Why the Real Congressman Underwood Never Became President

4 minute read

To political junkies these days, the only “Underwood” in politics is Francis Underwood, the conniving House Majority Whip-turned-President played by Kevin Spacey on the hit Netflix political drama House of Cards, the fifth season of which starts streaming Tuesday.

It’s thought that Underwood takes his name from that of a real Southern Democratic House Whip — and one who could only dream of being president.

Oscar Wilder Underwood, a Louisville, Ky., native who practiced law in Birmingham before being elected to represent Alabama in Congress from 1895 to 1927, is “the only person to serve as Democratic leader in both the House and Senate, and the first Senate Democrat to be officially designated as his party’s floor leader,” according to the Senate Historical Office. While chairing the House Ways and Means Committee, he lent his name to the Underwood Tariff of 1913, the first significant tariff reform since the Civil War. Designed to bolster international trade, it “broke 52 years of Republican protectionism and provided for the first Federal income tax levied under the new ratified 16th Amendment,” according to a history of the committee. In Congress, he was known for supporting states’ rights, and the League of Nations, but he turned down the opportunity to run to be Woodrow Wilson’s vice president in 1912 (an office he probably would have won, TIME suggested in 1925). He was elected to the Senate in 1914.

His views on social issues set up him to fight for his life in the election of 1920.

He opposed women’s suffrage, organized labor and the Ku Klux Klan, and was known as a “moist” or “wet” conservative Democrat, meaning he was against prohibition. By today’s standards, he might be considered a Libertarian, according to Wayne Flynt, a historian whose 2016 Southern Religion and Christian Diversity in the Twentieth Century has a chapter on Underwood’s 1920 Senate reelection campaign. Issues like suffrage and prohibition, as TIME once summed up in describing Underwood’s political views, seemed to share “lofty purpose, great zeal, and not a little oratory” but Underwood saw “something dangerous in them all.”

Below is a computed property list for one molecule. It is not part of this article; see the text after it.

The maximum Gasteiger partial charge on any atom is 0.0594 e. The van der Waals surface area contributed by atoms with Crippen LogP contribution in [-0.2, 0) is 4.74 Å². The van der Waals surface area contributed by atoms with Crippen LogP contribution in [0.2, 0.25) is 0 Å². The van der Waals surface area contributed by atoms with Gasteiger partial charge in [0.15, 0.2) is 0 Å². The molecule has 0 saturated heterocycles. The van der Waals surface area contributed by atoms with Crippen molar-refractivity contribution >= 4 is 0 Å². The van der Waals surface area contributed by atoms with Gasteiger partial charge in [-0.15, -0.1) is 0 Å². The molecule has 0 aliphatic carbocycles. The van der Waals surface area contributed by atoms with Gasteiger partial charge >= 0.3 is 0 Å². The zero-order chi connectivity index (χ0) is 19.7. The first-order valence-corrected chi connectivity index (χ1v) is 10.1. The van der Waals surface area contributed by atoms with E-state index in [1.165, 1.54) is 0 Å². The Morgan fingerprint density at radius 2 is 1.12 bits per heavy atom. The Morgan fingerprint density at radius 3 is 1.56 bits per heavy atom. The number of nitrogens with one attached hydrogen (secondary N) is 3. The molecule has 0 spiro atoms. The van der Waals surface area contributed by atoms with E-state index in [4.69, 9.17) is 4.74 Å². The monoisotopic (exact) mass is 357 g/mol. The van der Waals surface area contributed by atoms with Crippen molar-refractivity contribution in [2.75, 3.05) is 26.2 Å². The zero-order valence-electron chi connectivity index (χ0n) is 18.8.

He barely won re-election because so many people who supported those issues came out to vote against him. “Alabama was the largest manufacturing state in the South and had the largest union membership at the time,” Flynt explains, and those same people were often both prohibitionists and Klan members. “And he hadn’t counted on the 19th amendment passing, and so a huge influx of women turned out against him.”

His personality is thought to have gotten in the way too because, unlike the fictional Underwood, he didn’t have the charisma and ability to make connections with working-class people. “He was not very affable man, and that’s another reason he nearly lost,” Flynt says. He also supported poll taxes and other voter-suppression methods designed to keep working-class whites and African-Americans from voting, so he didn’t think it would matter whether they liked him or not.

Though he did win reelection in the end, Flynt notes that he was “damaged goods” after barely carrying his home state, which took “a lot of the luster off of his reputation as someone who would sweep the South.”

Yet, like the fictional Underwood, he aspired to higher office — meaning the highest office — no matter. He decided to run for president in 1924, noting in a speech that he was “going to give the South a chance to select a Southern man to carry the banner of Democracy.” He earned household-name recognition for being one of the key players in the longest-running national political party convention in U.S. history, during which the Alabama delegation put 24 votes toward his candidacy during each and every one of the 103 ballots. Still, the Democratic Party’s nomination went to someone else, John W. Davis.

And, while the fictional Frank Underwood’s father’s ties to the KKK threaten his presidential campaign in House of Cards, historians say that Oscar Underwood’s failure to be nominated can be traced to his denouncement of the KKK, which ended up costing him Southern support. “Although the Klan ridiculed Underwood as the ‘Jew, jug, and Jesuit’ candidate, the national press extolled his statesmanship, tolerance, and courage,” according to Flynt’s book Alabama in the Twentieth Century. After that drama, he lost his seat in the Senate too.

Though never president, he died in 1929 at a residence fit for a president: Woodlawn Plantation in Virginia, which was once owned by George Washington.

Political scientists argue, however, that — minus the corruption — the fictional Underwood’s path to the presidency doesn’t resemble the real Underwood’s career so much as that of Gerald Ford, who became President without ever having been elected to the White House.

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Write to Olivia B. Waxman at olivia.waxman@time.com